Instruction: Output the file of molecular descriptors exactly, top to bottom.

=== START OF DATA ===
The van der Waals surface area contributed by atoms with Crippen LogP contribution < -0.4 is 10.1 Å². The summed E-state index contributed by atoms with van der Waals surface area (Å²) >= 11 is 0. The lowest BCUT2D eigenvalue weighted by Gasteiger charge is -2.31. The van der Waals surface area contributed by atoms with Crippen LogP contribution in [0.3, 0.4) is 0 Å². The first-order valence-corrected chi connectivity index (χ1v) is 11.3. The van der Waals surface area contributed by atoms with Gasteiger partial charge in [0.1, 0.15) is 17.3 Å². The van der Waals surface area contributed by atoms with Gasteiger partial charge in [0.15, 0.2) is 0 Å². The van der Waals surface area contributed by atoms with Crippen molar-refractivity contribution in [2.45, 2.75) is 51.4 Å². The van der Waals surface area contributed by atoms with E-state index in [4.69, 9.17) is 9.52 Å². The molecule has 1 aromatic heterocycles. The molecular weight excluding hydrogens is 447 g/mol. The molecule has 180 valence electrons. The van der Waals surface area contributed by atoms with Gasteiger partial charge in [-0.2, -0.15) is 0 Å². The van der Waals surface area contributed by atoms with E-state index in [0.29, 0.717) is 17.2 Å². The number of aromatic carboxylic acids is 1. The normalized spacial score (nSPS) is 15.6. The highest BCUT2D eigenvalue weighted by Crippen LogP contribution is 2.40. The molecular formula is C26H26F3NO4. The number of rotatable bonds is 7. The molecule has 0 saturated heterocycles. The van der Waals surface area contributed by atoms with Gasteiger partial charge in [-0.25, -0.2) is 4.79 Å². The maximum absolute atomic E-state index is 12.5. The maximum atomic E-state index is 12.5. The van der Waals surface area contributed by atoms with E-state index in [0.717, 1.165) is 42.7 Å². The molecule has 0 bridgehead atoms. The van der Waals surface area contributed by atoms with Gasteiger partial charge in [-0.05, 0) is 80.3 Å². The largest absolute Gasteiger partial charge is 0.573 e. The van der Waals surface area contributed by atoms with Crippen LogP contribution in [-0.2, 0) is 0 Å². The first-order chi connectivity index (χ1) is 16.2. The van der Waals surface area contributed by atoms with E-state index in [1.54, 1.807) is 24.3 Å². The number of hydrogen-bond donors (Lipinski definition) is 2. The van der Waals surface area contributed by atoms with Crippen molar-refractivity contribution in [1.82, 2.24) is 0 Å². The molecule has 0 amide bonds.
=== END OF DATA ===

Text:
The van der Waals surface area contributed by atoms with Crippen LogP contribution < -0.4 is 10.1 Å². The summed E-state index contributed by atoms with van der Waals surface area (Å²) >= 11 is 0. The lowest BCUT2D eigenvalue weighted by Gasteiger charge is -2.31. The van der Waals surface area contributed by atoms with Crippen LogP contribution in [0.3, 0.4) is 0 Å². The first-order valence-corrected chi connectivity index (χ1v) is 11.3. The van der Waals surface area contributed by atoms with Gasteiger partial charge in [0.1, 0.15) is 17.3 Å². The van der Waals surface area contributed by atoms with Gasteiger partial charge in [0.15, 0.2) is 0 Å². The van der Waals surface area contributed by atoms with Crippen molar-refractivity contribution in [2.45, 2.75) is 51.4 Å². The van der Waals surface area contributed by atoms with E-state index in [4.69, 9.17) is 9.52 Å². The molecule has 1 aromatic heterocycles. The molecular weight excluding hydrogens is 447 g/mol. The molecule has 180 valence electrons. The van der Waals surface area contributed by atoms with Gasteiger partial charge in [-0.2, -0.15) is 0 Å². The van der Waals surface area contributed by atoms with E-state index in [0.29, 0.717) is 17.2 Å². The number of aromatic carboxylic acids is 1. The normalized spacial score (nSPS) is 15.6. The highest BCUT2D eigenvalue weighted by Crippen LogP contribution is 2.40. The molecular formula is C26H26F3NO4. The number of rotatable bonds is 7. The molecule has 0 saturated heterocycles. The van der Waals surface area contributed by atoms with Gasteiger partial charge in [-0.25, -0.2) is 4.79 Å². The maximum absolute atomic E-state index is 12.5. The maximum atomic E-state index is 12.5. The van der Waals surface area contributed by atoms with E-state index in [0.717, 1.165) is 42.7 Å². The molecule has 0 bridgehead atoms. The van der Waals surface area contributed by atoms with Gasteiger partial charge in [-0.05, 0) is 80.3 Å². The largest absolute Gasteiger partial charge is 0.573 e. The van der Waals surface area contributed by atoms with Crippen LogP contribution in [-0.2, 0) is 0 Å². The first-order chi connectivity index (χ1) is 16.2. The van der Waals surface area contributed by atoms with E-state index in [1.54, 1.807) is 24.3 Å². The number of hydrogen-bond donors (Lipinski definition) is 2. The van der Waals surface area contributed by atoms with Crippen molar-refractivity contribution in [1.82, 2.24) is 0 Å². The molecule has 0 amide bonds.